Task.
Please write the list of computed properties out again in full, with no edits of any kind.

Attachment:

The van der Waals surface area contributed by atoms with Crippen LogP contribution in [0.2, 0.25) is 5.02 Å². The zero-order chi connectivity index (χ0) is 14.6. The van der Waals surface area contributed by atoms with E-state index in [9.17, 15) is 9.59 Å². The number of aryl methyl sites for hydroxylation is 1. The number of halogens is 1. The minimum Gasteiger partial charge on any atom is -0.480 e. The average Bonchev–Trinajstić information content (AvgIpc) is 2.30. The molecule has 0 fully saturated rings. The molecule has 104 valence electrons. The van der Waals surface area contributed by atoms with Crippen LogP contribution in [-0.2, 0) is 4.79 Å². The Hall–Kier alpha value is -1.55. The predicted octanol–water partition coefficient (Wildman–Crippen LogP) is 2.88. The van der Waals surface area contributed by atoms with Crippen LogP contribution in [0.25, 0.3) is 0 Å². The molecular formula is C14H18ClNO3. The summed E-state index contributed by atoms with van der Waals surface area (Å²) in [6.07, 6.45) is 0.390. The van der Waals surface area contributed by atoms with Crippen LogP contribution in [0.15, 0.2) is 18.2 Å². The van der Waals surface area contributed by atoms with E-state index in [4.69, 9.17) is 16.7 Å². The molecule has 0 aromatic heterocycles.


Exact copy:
The van der Waals surface area contributed by atoms with Crippen LogP contribution in [0.2, 0.25) is 5.02 Å². The zero-order chi connectivity index (χ0) is 14.6. The van der Waals surface area contributed by atoms with E-state index in [9.17, 15) is 9.59 Å². The number of aryl methyl sites for hydroxylation is 1. The number of halogens is 1. The minimum Gasteiger partial charge on any atom is -0.480 e. The average Bonchev–Trinajstić information content (AvgIpc) is 2.30. The molecule has 0 fully saturated rings. The molecule has 104 valence electrons. The van der Waals surface area contributed by atoms with Crippen LogP contribution in [-0.2, 0) is 4.79 Å². The Hall–Kier alpha value is -1.55. The predicted octanol–water partition coefficient (Wildman–Crippen LogP) is 2.88. The van der Waals surface area contributed by atoms with Crippen LogP contribution in [0.25, 0.3) is 0 Å². The molecular formula is C14H18ClNO3. The summed E-state index contributed by atoms with van der Waals surface area (Å²) in [6.07, 6.45) is 0.390. The van der Waals surface area contributed by atoms with Crippen LogP contribution in [0.15, 0.2) is 18.2 Å². The van der Waals surface area contributed by atoms with E-state index in [4.69, 9.17) is 16.7 Å². The molecule has 0 aromatic heterocycles.